The Prospect/Foreign Policy list of 100 global public intellectuals suggested that the age of the great oppositional thinker was over, but Noam Chomsky's emphatic victory shows many remain nostalgic for itby David Herman / November 20, 2005 / Leave a comment
Published in November 2005 issue of Prospect Magazine
The two most striking things about this poll are the number of people who took part and the age of the winners. Over 20,000 people voted for their top five names from our longlist of 100, and they tended to reinforce the trends of the original list. More than half of the top 30 are based in North America. Europe, by contrast, is surprisingly under-represented—a cluster of well-known names in the top 20 (Eco, Havel, Habermas) but then it is a long way down to Kristeva (48) and Negri (50). The most striking absence is France—one name in the top 40, fewer than Iran or Peru.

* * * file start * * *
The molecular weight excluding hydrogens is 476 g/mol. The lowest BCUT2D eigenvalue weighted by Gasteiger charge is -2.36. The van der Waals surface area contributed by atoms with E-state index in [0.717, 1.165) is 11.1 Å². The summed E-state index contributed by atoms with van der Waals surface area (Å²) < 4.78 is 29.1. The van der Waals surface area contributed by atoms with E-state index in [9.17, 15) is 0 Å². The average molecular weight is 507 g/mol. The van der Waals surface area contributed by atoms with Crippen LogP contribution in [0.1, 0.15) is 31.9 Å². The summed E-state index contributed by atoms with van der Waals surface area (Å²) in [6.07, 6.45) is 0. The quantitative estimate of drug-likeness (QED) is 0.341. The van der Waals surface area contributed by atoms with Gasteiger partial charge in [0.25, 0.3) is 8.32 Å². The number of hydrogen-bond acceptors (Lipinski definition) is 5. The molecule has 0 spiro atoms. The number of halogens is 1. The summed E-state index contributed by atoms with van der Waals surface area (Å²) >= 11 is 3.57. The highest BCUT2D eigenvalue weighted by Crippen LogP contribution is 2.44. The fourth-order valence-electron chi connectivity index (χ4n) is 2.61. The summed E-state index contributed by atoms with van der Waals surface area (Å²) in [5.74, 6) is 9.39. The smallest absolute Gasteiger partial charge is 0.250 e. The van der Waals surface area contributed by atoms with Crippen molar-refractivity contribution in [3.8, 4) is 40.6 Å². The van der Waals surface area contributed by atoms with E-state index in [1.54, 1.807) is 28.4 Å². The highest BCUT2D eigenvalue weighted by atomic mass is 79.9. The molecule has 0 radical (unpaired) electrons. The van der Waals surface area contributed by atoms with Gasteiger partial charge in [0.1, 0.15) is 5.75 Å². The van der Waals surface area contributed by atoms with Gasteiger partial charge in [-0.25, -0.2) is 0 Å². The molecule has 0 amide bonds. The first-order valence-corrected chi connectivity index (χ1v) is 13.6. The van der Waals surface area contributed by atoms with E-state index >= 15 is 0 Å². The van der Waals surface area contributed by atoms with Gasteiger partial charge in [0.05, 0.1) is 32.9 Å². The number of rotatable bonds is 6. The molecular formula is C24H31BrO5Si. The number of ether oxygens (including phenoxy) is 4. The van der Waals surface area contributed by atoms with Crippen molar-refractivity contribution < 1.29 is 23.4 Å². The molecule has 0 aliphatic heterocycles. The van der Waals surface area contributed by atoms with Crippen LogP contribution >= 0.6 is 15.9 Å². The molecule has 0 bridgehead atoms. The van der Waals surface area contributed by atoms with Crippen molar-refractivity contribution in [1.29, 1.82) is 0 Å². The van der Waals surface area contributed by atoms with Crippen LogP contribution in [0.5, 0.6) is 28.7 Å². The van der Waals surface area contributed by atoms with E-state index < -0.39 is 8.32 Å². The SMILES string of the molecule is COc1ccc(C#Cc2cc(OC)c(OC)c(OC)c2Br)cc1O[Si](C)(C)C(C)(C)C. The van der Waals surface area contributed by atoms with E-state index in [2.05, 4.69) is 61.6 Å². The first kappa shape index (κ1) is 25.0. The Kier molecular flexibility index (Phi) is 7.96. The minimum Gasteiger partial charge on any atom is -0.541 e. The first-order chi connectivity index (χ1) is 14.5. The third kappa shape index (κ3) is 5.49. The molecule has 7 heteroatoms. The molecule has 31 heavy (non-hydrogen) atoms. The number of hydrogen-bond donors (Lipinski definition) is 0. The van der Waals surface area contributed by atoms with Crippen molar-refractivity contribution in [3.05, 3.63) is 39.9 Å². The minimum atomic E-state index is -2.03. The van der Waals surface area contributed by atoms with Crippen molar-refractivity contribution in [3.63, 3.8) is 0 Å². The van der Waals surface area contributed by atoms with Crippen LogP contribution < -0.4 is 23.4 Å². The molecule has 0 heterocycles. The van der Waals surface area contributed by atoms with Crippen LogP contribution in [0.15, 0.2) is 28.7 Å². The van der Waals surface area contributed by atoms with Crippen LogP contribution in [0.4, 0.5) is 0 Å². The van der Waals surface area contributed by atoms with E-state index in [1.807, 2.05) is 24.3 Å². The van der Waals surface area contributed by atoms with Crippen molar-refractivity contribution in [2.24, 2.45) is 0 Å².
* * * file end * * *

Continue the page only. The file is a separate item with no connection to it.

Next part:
There is not one woman in the top ten, and only three in the top 20. The big names of the left did well (Chomsky, Habermas, Hobsbawm) but there weren’t many of them. Scientists, literary critics, philosophers and psychologists all fared badly. And voters did not use the “bonus ball” to champion new faces. The top two names, Milton Friedman and Stephen Hawking, do not represent new strands of thought. (In fact, Friedman was specifically named in last month’s “criteria for inclusion”—along with other ancient greats like Solzhenitsyn—as an example of someone who had been deliberately left off the longlist on the grounds that they were no longer actively contributing to their discipline.)